Meanwhile, I had to talk myself down many times from streaking into their room and blocking the candy basket with my body, forbidding them to eat another piece. I was way more jacked up on adrenaline and other funky chemicals than they ever appeared to be. They all fell asleep promptly at 9:30 and were totally well behaved.

I heard the first scrumple of a candy wrapper at 7:00 am the next morning and by 9:00 am, Rose’s candy was history. (She had generously shared at least half of it with Kiva. Sorry, Cody and Lianne). Col forgot about his candy for over a week and then declared that he only wants to eat his in school lunches (he goes to school 2 days/week).

The end.

I admit that I did hope that Rose would get sick or bored of so much candy, but apparently she didn’t (hello, mini me!). I honestly don’t know what the best answer is to the whole conundrum of Halloween candy, especially when some family members can practically hear sugar calling to them from the kitchen shelf. But I did find it interesting that these kids, who do not eat a lot of sugar, never showed any ill effects of eating so much candy all at once. And, like all experiments, hypotheses were tested and lessons were learned.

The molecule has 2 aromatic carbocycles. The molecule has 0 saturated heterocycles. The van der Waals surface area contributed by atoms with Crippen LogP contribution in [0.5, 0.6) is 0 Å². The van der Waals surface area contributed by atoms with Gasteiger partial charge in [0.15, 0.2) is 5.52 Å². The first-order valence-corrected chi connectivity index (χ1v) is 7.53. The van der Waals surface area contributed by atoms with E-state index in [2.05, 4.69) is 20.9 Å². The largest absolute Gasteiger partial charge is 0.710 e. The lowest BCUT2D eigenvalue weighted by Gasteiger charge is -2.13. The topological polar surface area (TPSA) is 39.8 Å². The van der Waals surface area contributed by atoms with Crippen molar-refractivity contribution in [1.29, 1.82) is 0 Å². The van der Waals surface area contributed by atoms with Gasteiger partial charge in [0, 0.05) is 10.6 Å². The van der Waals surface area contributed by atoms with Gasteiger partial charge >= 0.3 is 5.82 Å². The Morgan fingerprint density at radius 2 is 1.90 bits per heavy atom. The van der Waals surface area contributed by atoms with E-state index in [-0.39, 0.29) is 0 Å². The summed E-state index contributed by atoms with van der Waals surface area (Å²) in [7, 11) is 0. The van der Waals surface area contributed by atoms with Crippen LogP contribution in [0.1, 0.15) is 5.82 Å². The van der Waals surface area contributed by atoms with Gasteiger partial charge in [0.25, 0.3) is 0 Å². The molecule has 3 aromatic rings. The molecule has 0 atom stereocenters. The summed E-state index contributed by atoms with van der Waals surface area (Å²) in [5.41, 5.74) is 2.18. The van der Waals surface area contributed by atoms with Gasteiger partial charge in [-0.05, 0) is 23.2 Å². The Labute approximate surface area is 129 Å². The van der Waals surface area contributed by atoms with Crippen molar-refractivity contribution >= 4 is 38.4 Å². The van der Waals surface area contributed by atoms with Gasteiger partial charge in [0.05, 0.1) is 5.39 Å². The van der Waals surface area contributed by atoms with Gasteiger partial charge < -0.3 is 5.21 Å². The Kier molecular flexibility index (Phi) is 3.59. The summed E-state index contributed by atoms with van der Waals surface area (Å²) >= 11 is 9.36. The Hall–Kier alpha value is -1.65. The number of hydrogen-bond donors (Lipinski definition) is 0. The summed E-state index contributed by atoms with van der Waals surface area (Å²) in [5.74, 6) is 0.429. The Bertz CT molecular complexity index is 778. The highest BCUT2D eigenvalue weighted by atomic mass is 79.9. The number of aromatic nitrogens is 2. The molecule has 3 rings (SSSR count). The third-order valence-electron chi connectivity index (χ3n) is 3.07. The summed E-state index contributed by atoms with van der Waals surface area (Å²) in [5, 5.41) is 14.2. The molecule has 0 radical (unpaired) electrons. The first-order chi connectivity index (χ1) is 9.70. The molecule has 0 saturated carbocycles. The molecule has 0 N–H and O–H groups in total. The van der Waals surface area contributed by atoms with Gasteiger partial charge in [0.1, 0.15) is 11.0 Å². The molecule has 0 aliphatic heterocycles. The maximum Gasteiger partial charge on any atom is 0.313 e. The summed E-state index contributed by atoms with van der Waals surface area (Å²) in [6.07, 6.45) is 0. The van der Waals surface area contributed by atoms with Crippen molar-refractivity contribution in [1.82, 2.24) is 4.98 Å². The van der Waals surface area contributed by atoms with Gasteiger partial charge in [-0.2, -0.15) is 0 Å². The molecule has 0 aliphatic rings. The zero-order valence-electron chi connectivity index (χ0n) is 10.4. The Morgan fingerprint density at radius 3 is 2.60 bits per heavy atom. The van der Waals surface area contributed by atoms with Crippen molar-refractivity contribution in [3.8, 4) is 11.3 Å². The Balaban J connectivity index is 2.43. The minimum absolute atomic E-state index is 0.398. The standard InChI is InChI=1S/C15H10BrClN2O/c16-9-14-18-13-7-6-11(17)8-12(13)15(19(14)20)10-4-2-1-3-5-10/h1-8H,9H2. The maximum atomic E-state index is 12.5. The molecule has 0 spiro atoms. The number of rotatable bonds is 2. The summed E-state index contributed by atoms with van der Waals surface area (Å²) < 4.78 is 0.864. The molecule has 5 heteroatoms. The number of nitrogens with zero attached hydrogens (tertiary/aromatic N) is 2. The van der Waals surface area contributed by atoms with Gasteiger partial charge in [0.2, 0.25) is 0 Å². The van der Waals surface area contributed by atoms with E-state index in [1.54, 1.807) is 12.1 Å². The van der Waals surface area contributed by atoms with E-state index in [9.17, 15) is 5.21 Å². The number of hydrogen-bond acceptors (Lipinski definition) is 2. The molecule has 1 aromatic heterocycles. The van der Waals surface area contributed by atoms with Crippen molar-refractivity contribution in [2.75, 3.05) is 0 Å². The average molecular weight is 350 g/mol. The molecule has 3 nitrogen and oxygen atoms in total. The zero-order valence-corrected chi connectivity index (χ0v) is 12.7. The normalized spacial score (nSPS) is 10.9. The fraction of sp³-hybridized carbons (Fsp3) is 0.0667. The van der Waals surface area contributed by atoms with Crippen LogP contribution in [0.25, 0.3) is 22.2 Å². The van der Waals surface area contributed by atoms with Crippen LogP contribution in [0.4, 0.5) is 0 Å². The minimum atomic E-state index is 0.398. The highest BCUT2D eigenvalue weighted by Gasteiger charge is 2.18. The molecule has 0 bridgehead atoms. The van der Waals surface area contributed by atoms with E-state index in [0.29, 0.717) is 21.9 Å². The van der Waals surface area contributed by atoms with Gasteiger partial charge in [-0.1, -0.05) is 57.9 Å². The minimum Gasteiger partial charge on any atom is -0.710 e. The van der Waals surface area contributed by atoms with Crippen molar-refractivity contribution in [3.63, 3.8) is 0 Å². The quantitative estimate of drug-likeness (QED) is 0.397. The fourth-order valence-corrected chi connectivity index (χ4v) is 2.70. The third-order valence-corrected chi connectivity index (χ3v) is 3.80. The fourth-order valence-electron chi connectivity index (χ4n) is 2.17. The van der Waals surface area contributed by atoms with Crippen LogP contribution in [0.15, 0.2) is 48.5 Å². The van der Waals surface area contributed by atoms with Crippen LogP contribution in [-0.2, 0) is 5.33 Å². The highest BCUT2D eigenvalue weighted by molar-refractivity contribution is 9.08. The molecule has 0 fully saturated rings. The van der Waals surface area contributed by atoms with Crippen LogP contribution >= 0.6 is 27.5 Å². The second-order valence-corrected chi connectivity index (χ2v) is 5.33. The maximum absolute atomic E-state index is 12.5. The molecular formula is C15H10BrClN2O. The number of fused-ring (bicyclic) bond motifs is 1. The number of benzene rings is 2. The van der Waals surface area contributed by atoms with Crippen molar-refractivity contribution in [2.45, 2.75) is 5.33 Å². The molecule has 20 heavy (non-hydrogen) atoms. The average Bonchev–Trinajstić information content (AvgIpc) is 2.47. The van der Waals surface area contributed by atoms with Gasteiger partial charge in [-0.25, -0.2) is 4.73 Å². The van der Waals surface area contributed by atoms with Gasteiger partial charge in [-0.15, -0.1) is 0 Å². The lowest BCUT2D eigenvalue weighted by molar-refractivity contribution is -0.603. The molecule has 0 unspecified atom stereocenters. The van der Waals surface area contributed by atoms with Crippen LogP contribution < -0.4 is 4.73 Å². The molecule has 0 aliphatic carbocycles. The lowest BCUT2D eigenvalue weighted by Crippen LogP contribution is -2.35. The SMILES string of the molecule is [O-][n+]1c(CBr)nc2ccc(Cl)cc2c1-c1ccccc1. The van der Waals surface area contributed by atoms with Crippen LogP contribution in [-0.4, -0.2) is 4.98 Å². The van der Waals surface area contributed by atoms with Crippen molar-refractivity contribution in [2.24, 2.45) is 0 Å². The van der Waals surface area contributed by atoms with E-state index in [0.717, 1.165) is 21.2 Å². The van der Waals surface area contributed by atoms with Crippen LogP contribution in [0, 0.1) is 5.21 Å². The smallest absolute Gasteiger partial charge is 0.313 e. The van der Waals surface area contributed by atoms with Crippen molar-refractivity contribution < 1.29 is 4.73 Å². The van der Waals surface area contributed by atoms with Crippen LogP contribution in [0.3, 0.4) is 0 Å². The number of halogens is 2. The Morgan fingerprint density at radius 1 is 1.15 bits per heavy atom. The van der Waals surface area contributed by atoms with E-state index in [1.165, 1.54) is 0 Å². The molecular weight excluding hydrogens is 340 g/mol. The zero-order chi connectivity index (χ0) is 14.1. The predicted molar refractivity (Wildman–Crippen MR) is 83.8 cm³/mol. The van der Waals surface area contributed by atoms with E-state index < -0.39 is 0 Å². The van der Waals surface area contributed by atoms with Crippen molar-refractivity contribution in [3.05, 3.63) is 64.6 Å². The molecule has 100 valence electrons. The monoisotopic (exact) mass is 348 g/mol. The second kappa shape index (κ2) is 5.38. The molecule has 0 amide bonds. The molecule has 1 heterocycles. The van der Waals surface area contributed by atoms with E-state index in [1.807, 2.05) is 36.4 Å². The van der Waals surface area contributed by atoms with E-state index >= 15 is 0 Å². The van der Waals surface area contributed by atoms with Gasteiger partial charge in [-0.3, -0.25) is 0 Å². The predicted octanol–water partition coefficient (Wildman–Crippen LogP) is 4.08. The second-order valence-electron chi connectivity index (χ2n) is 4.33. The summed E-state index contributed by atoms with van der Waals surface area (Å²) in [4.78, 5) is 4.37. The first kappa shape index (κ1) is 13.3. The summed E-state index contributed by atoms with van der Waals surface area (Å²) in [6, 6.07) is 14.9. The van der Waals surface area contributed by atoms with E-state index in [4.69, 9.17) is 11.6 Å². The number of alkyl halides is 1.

Speaking of experiments, this just in: when you put the silica gel (the humidity-attracting desiccant found in shoe boxes and seaweed packages) into water, it pops and you can hear it!

I may owe Mathew’s family some of my royalties, for how often he shows up on this blog.

Also, despite my babies being these huge, long-legged beasts, every other Monday I babysit these 3 sisters, one of which is not quite two, and baby Grace and I get to spend most of the 2 hours snuggling and talking about “birdies!” and “kitties!” while I pray that there’s nothing sinister happening in her diaper.

ps: Anyone interested in a pumpkin muffin recipe, (a very delish muffin which I happen to be scrumpling all over my laptop right now), or is everyone pumpkined-out already?



pps: do you guys use  “tags” in your blogs, you know like “mothers body-blocking candy” or “candy wrapper scrumple,” because I’ve gotten sort of lazy about that, but I’d hate for someone to be searching “silica gel espeerments” and not find this post.

33 Comments leave one →
  1. November 13, 2012 12:48 pm

    I wholeheartedly want the pumpkin muffin recipe. and ps – you’re awesome. I love your writing.

  2. Beth permalink
    November 13, 2012 12:49 pm